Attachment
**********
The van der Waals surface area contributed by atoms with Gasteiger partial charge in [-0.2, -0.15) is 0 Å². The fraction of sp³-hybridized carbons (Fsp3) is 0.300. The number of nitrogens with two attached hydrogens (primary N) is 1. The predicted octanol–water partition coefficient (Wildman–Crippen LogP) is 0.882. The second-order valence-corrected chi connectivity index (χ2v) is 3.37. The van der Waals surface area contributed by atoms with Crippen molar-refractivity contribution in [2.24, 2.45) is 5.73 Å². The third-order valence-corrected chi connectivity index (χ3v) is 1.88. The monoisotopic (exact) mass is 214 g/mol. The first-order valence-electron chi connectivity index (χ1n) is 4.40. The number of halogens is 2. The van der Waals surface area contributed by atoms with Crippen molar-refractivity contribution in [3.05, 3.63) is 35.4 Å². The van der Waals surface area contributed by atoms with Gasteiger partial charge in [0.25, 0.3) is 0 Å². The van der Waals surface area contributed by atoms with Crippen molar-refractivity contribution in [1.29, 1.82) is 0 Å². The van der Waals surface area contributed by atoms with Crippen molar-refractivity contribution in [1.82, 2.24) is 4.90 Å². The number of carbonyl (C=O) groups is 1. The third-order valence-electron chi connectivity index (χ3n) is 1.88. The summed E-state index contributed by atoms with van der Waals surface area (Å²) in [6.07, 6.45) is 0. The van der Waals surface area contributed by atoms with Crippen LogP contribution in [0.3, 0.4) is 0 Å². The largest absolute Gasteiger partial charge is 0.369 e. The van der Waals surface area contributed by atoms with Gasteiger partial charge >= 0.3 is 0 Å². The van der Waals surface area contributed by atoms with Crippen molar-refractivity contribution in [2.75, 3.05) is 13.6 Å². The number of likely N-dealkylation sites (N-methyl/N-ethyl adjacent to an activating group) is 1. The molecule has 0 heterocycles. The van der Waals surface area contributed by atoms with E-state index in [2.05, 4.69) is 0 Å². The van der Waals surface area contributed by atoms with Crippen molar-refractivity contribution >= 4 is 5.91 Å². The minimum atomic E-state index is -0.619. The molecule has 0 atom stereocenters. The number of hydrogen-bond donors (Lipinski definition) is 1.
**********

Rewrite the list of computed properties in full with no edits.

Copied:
The van der Waals surface area contributed by atoms with Gasteiger partial charge in [-0.2, -0.15) is 0 Å². The fraction of sp³-hybridized carbons (Fsp3) is 0.300. The number of nitrogens with two attached hydrogens (primary N) is 1. The predicted octanol–water partition coefficient (Wildman–Crippen LogP) is 0.882. The second-order valence-corrected chi connectivity index (χ2v) is 3.37. The van der Waals surface area contributed by atoms with Crippen molar-refractivity contribution in [2.24, 2.45) is 5.73 Å². The third-order valence-corrected chi connectivity index (χ3v) is 1.88. The monoisotopic (exact) mass is 214 g/mol. The first-order valence-electron chi connectivity index (χ1n) is 4.40. The number of halogens is 2. The van der Waals surface area contributed by atoms with Crippen molar-refractivity contribution in [3.05, 3.63) is 35.4 Å². The van der Waals surface area contributed by atoms with Gasteiger partial charge in [0.25, 0.3) is 0 Å². The van der Waals surface area contributed by atoms with Crippen molar-refractivity contribution in [1.29, 1.82) is 0 Å². The van der Waals surface area contributed by atoms with Crippen molar-refractivity contribution in [1.82, 2.24) is 4.90 Å². The number of carbonyl (C=O) groups is 1. The third-order valence-electron chi connectivity index (χ3n) is 1.88. The summed E-state index contributed by atoms with van der Waals surface area (Å²) in [6.07, 6.45) is 0. The van der Waals surface area contributed by atoms with Crippen LogP contribution in [0.3, 0.4) is 0 Å². The largest absolute Gasteiger partial charge is 0.369 e. The van der Waals surface area contributed by atoms with Gasteiger partial charge >= 0.3 is 0 Å². The van der Waals surface area contributed by atoms with Crippen molar-refractivity contribution in [2.75, 3.05) is 13.6 Å². The number of likely N-dealkylation sites (N-methyl/N-ethyl adjacent to an activating group) is 1. The molecule has 0 heterocycles. The van der Waals surface area contributed by atoms with E-state index in [2.05, 4.69) is 0 Å². The van der Waals surface area contributed by atoms with Crippen molar-refractivity contribution >= 4 is 5.91 Å². The minimum atomic E-state index is -0.619. The molecule has 0 atom stereocenters. The number of hydrogen-bond donors (Lipinski definition) is 1.